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Thursday, 28 October 2010
Page: 1024


Senator BRANDIS (12:01 PM) —The coalition support the Law and Justice Legislation Amendment (Identity Crimes and Other Measures) Bill 2010. Identity fraud is Australia’s fastest-growing crime, with hundreds of thousands of victims and an estimated cost of more than $1 billion every year. It is evident that the rapid increase in technology and computer use is partly behind this emerging threat. Identity crimes are increasing due to advances in technology in the banking sector and the rapid increase of financial transactions via the internet and the use of credit cards.

An Australian Bureau of Statistics report released late last year found that in 2007 alone more than 800,000 people, or five per cent of the population, aged 15 and older, fell victim to at least one instance of fraud. Identity fraud accounted for almost half a million victims, with 77 per cent of those reporting fraudulent transactions on their credit or bank cards. The remaining 23 per cent suffered identity theft involving unauthorised use of their personal details.

This bill implements changes to the identity crime offences recommended by the Model Criminal Law Officers Committee Final Report on Identity Crime. It seeks to insert three new identity crime offences into new part 9.5 of the Criminal Code Act 1995. With the exceptions of South Australia and Queensland, it is not currently an offence in Australia to assume or steal another person’s identity, except in restricted circumstances. Existing offences in the Criminal Code, such as theft, forgery, fraud and credit card skimming, do not adequately cover the varied and evolving types of identity crime—for instance, malicious software and phishing.

The proposed offences are framed in broad and technology-neutral language to ensure that, as new forms of identity crime emerge, the offences will continue to be valid. The offences include: dealing in identification information with the intention of committing or facilitating the commission of a Commonwealth indictable offence, punishable by up to five years imprisonment—that is, the dealing offence; possession of identification information with the intention of committing or facilitating the commission of conduct that constitutes the dealing offence, punishable by up to three years imprisonment; and possession of equipment to create identification documentation with the intention of committing or facilitating the commission of conduct that constitutes the dealing offence, punishable by up to three years imprisonment.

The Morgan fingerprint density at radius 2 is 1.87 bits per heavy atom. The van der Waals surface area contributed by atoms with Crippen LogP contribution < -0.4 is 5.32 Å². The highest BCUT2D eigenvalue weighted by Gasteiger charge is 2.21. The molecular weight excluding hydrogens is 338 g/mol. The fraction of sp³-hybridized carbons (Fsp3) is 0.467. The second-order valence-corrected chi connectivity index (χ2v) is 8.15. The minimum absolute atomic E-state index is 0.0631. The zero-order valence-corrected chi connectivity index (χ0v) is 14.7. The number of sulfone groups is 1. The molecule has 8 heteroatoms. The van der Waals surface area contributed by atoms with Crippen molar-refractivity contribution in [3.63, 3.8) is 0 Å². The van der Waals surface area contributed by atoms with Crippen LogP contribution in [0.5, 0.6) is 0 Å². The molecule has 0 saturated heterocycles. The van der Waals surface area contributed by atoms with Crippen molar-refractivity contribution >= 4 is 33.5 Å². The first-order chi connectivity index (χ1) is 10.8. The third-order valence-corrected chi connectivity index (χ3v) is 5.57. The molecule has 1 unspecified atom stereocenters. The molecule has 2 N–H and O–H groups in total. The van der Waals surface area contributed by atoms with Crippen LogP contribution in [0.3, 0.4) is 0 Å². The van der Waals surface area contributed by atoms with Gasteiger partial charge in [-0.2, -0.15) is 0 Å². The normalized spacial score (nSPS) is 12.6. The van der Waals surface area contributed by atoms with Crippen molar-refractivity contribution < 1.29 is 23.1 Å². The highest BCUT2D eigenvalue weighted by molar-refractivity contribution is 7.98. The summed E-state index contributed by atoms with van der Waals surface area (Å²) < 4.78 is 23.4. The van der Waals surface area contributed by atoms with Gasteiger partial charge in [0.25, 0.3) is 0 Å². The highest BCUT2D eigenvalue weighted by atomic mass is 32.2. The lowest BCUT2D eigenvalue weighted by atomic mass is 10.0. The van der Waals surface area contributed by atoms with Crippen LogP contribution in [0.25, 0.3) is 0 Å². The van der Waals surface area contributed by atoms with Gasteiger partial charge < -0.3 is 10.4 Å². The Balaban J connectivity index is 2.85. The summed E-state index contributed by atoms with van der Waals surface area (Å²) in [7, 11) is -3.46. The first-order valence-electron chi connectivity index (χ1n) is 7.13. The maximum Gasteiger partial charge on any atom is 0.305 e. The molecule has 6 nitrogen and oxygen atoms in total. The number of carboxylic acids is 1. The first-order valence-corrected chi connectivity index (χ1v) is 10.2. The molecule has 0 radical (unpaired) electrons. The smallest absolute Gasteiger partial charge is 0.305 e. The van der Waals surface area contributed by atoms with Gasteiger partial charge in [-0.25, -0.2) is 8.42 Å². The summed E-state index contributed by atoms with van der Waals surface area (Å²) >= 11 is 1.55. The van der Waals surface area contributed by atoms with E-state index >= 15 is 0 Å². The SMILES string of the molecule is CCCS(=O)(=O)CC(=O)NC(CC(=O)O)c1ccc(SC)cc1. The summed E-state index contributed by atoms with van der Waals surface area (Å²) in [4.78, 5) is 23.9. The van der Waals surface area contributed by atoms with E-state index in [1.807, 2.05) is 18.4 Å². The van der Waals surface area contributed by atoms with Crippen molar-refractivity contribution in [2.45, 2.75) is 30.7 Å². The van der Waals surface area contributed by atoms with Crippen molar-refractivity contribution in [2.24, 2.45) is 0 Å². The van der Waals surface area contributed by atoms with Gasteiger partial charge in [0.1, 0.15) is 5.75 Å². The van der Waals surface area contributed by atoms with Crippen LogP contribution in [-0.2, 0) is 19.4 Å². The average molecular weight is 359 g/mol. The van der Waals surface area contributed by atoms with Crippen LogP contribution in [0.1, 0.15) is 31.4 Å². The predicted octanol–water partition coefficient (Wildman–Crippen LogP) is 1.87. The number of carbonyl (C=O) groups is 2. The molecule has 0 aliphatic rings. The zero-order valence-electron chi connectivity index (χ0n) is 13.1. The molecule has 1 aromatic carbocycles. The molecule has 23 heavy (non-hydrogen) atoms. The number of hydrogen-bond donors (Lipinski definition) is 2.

Schedule 4 to the bill contains several amendments which will establish a more consistent approach to the restrictions placed upon the disclosure of sensitive AUSTRAC information and strengthen safeguards to protect against the disclosure of sensitive AUSTRAC information.

The bill also contains several minor amendments to correct a drafting error in the Criminal Code Act 1995 and repeal a provision in the Judiciary Act 1903 which is no longer necessary. The bill contains key measures to resolve deficiencies in current legislation relating to identity crimes. The bill also includes measures designed to improve the administration of justice and the effective operation of the AFP and Commonwealth Director of Public Prosecutions.

In April 2005, the coalition government announced the National Identity Security Strategy to combat the misuse of stolen or assumed identities in the provision of government services. To support development of the strategy, the coalition allocated funding of $5.9 million over two years in the 2005-06 budget, including funding for a pilot document verification service. Under the coalition government, the Model Criminal Law Officers Committee released a discussion paper on identity crime and subsequently a final report in March 2008. This bill implements that law reform largely undertaken by the previous government and now brought to completion under the current government. The coalition therefore supports the policy underlying the bill and supports the passage of this bill.